Defeat Dizziness, Tame Tinnitus
I have problems with tinnitus, mild dizziness and
lightheadedness. I’ve tried many vitamins and herbs, with no
success. I tried ginkgo for a month, but I am getting tired of it.
Do you have any idea how to solve it?
Willard responds: This is one of the more
difficult health issues I have treated in the last 30 years. I have
seen research stating that ginkgo (Ginkgo biloba) is up to 80
percent successful for tinnitus (ringing in the ears), but another
research paper from a few years ago found no significant cure rate
for tinnitus in almost 1,000 patients, in a double-blind,
placebo-controlled trial. My experience in treating tinnitus with
ginkgo has produced a success rate of around 20 to 30 percent.
Is there a way to get better results? Well, to be honest,
treating tinnitus is very difficult. The overall success rate for
treating tinnitus in our clinic is between 40 and 50 percent. I
have had the best results when using kidney and/or liver herbs
(especially tonics) according to Chinese medical theory. Because
ginkgo works as a tonic for the capillaries of the kidneys,
treating tinnitus with ginkgo makes sense from this perspective. I
also have had favorable results with two Chinese products (patent
medicines): Beijing Concentrated Tinnitus pills and Liu Wei Di
Huang Wan. These are available at health-food stores and herb
Several other supplements have yielded varying levels of
success. One Western herb I recently have used with success is
rhodiola (Rhodiola rosea), 1,000 mg twice daily. I also recommend a
rotation of the following herbs: black cohosh (Cimicifuga
racemosa), 40 to 60 mg twice daily; ligustrum (Ligustrum lucidum),
400 mg three times daily; mullein (Verbascum spp.), 2 to 4 grams
daily of herb equivalent, plus mullein oil in the ears; lesser
periwinkle (Vinca minor), 20 mg three times daily; and zinc, 50 to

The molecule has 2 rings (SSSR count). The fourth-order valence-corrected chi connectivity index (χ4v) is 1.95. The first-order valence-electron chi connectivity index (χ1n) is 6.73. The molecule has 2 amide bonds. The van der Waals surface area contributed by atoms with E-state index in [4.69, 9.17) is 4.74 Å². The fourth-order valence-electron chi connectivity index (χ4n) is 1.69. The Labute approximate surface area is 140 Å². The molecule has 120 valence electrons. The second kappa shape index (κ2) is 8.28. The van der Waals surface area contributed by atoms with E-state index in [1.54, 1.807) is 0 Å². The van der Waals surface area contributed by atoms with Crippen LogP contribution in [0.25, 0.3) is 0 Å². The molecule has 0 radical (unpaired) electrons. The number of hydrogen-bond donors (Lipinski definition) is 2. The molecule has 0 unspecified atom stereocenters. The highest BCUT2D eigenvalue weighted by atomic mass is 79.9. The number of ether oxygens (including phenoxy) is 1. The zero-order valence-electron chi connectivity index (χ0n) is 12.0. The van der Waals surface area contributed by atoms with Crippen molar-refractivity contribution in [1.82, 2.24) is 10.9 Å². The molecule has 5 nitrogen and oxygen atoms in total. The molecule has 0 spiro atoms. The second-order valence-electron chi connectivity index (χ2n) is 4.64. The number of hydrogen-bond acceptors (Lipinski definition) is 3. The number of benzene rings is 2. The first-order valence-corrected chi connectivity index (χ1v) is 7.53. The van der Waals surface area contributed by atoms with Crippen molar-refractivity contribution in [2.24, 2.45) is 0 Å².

100 mg daily.
Foods also can be helpful, such as sunflower seeds, fenugreek
(Trigonella foenum-graecum) seed tea, onions and litchi fruit. I
often refer patients to a reputable acupuncturist and/or homeopath,
as both of these approaches have had some success.
Khalsa responds: Your symptoms are indicative
of many possible conditions, some of which are potentially quite
serious, so medical assessment is essential. Tinnitus is one of the
most difficult conditions to treat with any therapy. It has many
causes, including brain dysfunctions and damage caused by loud
Ginkgo has been shown to benefit tinnitus, but scientific
results have been mixed. Certain recent experiments have shown very
good success, but in others, ginkgo was no better than a placebo.
Natural healing practitioners, who use it widely, report good
outcomes. Ginkgo has antioxidant qualities, and the herb is an
ideal treatment for a host of disorders of the head and brain. And
general inner ear dysfunction, including dizziness and vertigo, is
treated with ginkgo extract.
The original French study on ginkgo for tinnitus used a simple
95 percent alcohol tincture of dried leaf, which proved to be quite
effective, and this preparation is dramatically less expensive than
the highly processed European extracts that now dominate the
Another plant that may help is the cordyceps mushroom (Cordyceps
sinensis). Cordyceps may well be the next ginseng, due to its
seeming ability to increase energy levels, sex drive and athletic
performance. A dose of 3 grams daily may lead to significant
improvements in tinnitus, as well as fatigue, dizziness, cold
intolerance, frequent nighttime urination, low libido and memory
In Traditional Chinese Medicine, where it is called dong chong
xia cao, cordyceps is classified as a general health tonic, with
the capability to improve energy, stamina, appetite, endurance and
sleeping patterns. It’s also used in treating circulatory,
respiratory and immune problems, as well as sexual dysfunction. It
is thought to have a particularly beneficial effect on the kidneys
and lungs. There are scant human studies on cordyceps, but its